Technology M&A Forges Ahead in 2011
The market for technology mergers and acquisitions (M&A) is being increasingly driven by the rapidly evolving sectors of cloud computing, software as a service (SaaS), social networking, mobile communications and information security.
While the value of technology deals has shown a dramatic rise in the first quarter of 2011 (up 124% on the same period last year, according to Ernst & Young’s Global Technology M&A Update), the estimated $27 billion worth of technology deals carried out in the quarter were largely made up of a diverse portfolio of smaller, more strategically focused acquisitions. This increasing number of smaller deals has not appeared as a surprise to many in the industry: it has been widely expected that the inherently fluid and dynamic nature of the emerging technologies would cause something of a seismic shift in both the pace and nature of M&A activity.
Technology deals have been influenced by the rapid adoption and integration of increasingly hi-tech processes not just into office life, but also into consumer mobile and home entertainment markets. The intangible commodity that is information makes up a growing part of the value of many technology products and services — prompting the rise in cloud computing and SaaS deals.
The shift toward multiple smaller acquisitions allows for the buyers to better cope with change, allowing them to weave together a hybrid business that can meet its strategic objectives. Prime examples include the purchase of multiple smaller social networking companies by larger internet properties, the scramble to buy companies with strategic video technologies and mobile device manufacturers expanding via acquisition into the content arena. The rise of 'deal-a-day' e-commerce companies is also resulting in regional consolidations among smaller technology firms and expansion into foreign markets by larger players.
The overall trend is one of rising competitiveness and expansion of strategies, whilst maintaining a strong focus on current and evolving business ideas.
The 'daily deal', however, prompts further focus on another 'double D': due diligence. In the age of rapid-fire buying and selling of technology companies, this could hardly be more important, with crucial attention necessary to scrupulous deal valuation, structuring and integration.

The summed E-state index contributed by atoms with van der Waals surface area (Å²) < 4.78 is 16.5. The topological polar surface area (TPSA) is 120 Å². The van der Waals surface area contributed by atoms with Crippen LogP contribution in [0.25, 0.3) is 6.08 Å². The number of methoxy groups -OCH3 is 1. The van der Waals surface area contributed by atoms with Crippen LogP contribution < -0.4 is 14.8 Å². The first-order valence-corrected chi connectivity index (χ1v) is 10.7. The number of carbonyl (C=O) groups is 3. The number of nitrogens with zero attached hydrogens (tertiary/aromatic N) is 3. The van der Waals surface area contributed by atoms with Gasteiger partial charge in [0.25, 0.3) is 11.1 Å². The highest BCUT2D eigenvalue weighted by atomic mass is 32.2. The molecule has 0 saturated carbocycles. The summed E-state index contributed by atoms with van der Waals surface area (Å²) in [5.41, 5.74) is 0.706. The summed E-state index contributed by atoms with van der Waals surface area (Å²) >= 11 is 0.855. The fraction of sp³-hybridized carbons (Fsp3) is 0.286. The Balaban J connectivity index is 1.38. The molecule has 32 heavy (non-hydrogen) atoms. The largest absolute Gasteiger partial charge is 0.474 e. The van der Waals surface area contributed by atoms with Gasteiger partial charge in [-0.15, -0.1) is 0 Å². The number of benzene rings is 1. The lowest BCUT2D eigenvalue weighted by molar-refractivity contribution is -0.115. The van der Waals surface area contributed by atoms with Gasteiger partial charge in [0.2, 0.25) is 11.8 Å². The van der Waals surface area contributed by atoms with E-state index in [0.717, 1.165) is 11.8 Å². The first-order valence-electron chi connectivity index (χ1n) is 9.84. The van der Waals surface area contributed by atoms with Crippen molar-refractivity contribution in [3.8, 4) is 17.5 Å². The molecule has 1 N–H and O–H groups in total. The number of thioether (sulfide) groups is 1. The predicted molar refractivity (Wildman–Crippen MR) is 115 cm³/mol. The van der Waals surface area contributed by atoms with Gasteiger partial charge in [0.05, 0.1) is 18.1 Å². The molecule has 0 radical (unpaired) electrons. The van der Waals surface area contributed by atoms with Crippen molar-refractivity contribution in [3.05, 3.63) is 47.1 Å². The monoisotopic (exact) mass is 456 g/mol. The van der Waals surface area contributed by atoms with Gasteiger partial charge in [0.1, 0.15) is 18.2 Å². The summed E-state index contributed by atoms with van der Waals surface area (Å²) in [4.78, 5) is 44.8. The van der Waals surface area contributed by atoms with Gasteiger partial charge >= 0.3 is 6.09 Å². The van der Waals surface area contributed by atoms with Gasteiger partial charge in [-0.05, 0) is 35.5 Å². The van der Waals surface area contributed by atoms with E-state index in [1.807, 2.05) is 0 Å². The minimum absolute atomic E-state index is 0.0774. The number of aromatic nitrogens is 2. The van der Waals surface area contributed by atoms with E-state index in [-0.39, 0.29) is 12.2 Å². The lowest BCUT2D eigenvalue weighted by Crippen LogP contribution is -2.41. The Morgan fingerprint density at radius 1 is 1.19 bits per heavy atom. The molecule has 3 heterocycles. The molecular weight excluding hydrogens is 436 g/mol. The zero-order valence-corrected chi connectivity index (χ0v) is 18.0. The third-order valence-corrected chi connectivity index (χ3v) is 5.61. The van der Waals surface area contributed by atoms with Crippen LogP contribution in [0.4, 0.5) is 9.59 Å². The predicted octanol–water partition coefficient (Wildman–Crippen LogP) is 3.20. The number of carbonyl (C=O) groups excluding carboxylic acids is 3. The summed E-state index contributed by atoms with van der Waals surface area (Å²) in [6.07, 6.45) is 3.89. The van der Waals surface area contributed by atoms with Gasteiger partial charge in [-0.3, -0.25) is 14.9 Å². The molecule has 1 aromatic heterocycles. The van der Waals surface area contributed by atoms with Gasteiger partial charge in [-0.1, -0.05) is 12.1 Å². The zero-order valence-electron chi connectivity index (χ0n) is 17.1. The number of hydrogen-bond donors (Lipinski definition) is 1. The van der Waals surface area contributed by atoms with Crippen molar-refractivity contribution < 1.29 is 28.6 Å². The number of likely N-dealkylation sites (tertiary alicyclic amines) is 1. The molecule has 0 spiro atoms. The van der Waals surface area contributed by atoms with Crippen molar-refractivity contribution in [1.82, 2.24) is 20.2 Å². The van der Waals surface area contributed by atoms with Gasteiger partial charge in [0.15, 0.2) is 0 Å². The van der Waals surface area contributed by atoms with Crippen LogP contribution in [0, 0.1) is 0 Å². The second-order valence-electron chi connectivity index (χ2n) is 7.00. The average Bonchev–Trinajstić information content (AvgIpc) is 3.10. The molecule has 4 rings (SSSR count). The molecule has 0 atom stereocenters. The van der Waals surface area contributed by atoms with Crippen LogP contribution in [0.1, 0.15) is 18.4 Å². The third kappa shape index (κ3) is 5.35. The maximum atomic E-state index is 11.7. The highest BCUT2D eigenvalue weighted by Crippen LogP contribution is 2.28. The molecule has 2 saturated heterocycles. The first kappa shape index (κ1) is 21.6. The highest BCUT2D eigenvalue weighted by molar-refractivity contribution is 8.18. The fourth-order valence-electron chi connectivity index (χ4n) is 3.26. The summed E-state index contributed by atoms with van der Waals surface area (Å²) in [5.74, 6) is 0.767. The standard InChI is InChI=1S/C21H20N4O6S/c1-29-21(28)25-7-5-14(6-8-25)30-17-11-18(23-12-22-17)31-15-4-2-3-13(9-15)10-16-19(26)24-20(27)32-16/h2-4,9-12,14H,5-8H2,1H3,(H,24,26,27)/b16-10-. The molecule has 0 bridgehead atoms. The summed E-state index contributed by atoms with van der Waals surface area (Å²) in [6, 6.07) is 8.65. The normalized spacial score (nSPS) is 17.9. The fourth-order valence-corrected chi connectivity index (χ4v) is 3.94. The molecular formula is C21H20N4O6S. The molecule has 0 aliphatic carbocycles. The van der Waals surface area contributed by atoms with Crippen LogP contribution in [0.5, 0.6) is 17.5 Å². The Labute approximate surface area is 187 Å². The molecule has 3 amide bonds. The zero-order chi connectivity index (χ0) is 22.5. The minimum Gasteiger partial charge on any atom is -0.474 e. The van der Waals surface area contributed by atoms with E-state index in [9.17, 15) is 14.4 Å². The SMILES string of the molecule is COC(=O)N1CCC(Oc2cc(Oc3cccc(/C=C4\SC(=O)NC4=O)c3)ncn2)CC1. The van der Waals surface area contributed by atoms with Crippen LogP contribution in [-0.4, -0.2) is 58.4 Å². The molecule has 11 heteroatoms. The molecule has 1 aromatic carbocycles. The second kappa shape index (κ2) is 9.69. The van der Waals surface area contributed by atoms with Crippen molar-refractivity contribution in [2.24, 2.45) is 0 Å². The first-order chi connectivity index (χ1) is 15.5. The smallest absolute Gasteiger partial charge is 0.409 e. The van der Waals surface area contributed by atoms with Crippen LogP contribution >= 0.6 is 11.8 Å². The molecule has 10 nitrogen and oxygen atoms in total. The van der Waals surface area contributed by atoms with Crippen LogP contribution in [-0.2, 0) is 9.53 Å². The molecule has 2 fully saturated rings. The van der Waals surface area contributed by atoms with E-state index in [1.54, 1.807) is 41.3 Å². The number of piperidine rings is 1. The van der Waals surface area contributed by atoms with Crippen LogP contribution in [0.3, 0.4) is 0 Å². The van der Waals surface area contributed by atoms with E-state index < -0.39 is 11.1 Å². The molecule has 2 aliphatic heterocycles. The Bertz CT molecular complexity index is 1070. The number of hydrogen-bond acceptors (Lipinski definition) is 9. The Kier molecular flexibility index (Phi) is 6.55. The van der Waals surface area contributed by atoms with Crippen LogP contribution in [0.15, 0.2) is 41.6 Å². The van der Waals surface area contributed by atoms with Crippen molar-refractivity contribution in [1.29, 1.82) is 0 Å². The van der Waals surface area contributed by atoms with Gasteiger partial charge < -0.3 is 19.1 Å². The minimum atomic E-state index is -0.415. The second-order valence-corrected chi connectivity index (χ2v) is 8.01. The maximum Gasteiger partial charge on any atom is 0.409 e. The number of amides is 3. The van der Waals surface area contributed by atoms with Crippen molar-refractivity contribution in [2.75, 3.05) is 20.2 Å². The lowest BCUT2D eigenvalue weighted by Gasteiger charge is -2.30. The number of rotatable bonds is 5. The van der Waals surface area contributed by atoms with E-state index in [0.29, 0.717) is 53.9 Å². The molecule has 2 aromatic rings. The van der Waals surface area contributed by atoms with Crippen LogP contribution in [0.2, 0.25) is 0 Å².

While 'cloud computing' is a term that may still stump the layperson, its definition and value are crystal clear to the technology M&A world. The dozens of cloud company deals carried out in the first quarter of 2011 gave it the highest dollar value of all of the technology sectors. This was spurred by the acquisition of service companies with substantial data centers by telephone and cable companies.
The growth of the global marketplace has not bypassed technology M&A activity either, and it is imperative that companies do not perceive international borders as impediments to business. Not that they have seemed to do so far: the surge in cross-border technology deals seen in 2010 has continued in to this year, with more than a third of all of the deals — some 34 per cent — being carried out across an international boundary.
The inertia of the sector is not being held back by a lack of funding for M&A spending: the sector’s top 25 companies had collective cash and investments of $544 billion by the end of the first quarter of 2011 — an 18 per cent year-on-year rise from the 2010 figure.
The momentum that has been propelling global technology M&A indicates the likelihood of a strong 2011, continuing the quarterly sequential increases in deal numbers that first began in 2009. This is only made more certain with global technology's increasing influence in the development of the worldwide economy as a whole — with waves of new innovation on the horizon for social networks and smart mobility — and the now indispensable value of information technology as a part of virtually all products and services.